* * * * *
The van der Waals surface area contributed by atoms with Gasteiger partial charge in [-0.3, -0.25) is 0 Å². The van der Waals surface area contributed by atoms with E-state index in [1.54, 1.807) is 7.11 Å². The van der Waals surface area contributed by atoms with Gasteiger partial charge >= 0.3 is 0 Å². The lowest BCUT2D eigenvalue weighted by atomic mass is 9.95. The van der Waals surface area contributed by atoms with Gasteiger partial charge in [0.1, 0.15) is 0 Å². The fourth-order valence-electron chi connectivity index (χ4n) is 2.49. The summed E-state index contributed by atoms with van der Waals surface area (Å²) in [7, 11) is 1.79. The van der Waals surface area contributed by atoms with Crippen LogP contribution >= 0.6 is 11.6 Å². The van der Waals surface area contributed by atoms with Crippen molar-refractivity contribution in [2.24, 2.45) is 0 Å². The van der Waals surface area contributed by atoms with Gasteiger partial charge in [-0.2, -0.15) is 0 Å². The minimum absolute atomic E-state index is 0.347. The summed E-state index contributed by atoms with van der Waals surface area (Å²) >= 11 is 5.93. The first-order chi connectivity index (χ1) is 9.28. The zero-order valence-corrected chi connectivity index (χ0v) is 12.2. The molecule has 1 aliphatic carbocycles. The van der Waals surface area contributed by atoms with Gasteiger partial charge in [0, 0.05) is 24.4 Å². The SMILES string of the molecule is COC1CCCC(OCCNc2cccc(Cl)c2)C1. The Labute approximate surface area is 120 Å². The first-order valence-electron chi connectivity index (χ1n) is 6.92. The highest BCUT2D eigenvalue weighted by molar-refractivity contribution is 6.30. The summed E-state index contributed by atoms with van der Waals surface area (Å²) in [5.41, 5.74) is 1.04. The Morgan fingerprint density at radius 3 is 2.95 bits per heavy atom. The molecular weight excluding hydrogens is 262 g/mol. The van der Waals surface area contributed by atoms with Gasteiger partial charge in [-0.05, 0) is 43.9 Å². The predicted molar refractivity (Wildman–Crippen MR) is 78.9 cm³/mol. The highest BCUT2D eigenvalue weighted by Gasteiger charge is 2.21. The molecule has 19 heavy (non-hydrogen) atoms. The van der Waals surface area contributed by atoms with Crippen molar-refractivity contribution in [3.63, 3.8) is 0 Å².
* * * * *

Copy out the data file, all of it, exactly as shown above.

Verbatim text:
The van der Waals surface area contributed by atoms with Gasteiger partial charge in [-0.3, -0.25) is 0 Å². The van der Waals surface area contributed by atoms with E-state index in [1.54, 1.807) is 7.11 Å². The van der Waals surface area contributed by atoms with Gasteiger partial charge >= 0.3 is 0 Å². The lowest BCUT2D eigenvalue weighted by atomic mass is 9.95. The van der Waals surface area contributed by atoms with Gasteiger partial charge in [0.1, 0.15) is 0 Å². The fourth-order valence-electron chi connectivity index (χ4n) is 2.49. The summed E-state index contributed by atoms with van der Waals surface area (Å²) in [7, 11) is 1.79. The van der Waals surface area contributed by atoms with Crippen LogP contribution >= 0.6 is 11.6 Å². The van der Waals surface area contributed by atoms with Crippen molar-refractivity contribution in [2.24, 2.45) is 0 Å². The van der Waals surface area contributed by atoms with Gasteiger partial charge in [-0.2, -0.15) is 0 Å². The minimum absolute atomic E-state index is 0.347. The summed E-state index contributed by atoms with van der Waals surface area (Å²) >= 11 is 5.93. The first-order chi connectivity index (χ1) is 9.28. The zero-order valence-corrected chi connectivity index (χ0v) is 12.2. The molecule has 1 aliphatic carbocycles. The van der Waals surface area contributed by atoms with Gasteiger partial charge in [0, 0.05) is 24.4 Å². The SMILES string of the molecule is COC1CCCC(OCCNc2cccc(Cl)c2)C1. The Labute approximate surface area is 120 Å². The first-order valence-electron chi connectivity index (χ1n) is 6.92. The highest BCUT2D eigenvalue weighted by molar-refractivity contribution is 6.30. The summed E-state index contributed by atoms with van der Waals surface area (Å²) in [5.41, 5.74) is 1.04. The Morgan fingerprint density at radius 3 is 2.95 bits per heavy atom. The molecular weight excluding hydrogens is 262 g/mol. The van der Waals surface area contributed by atoms with Gasteiger partial charge in [-0.05, 0) is 43.9 Å². The predicted molar refractivity (Wildman–Crippen MR) is 78.9 cm³/mol. The highest BCUT2D eigenvalue weighted by Gasteiger charge is 2.21. The molecule has 19 heavy (non-hydrogen) atoms. The van der Waals surface area contributed by atoms with Crippen molar-refractivity contribution in [3.63, 3.8) is 0 Å².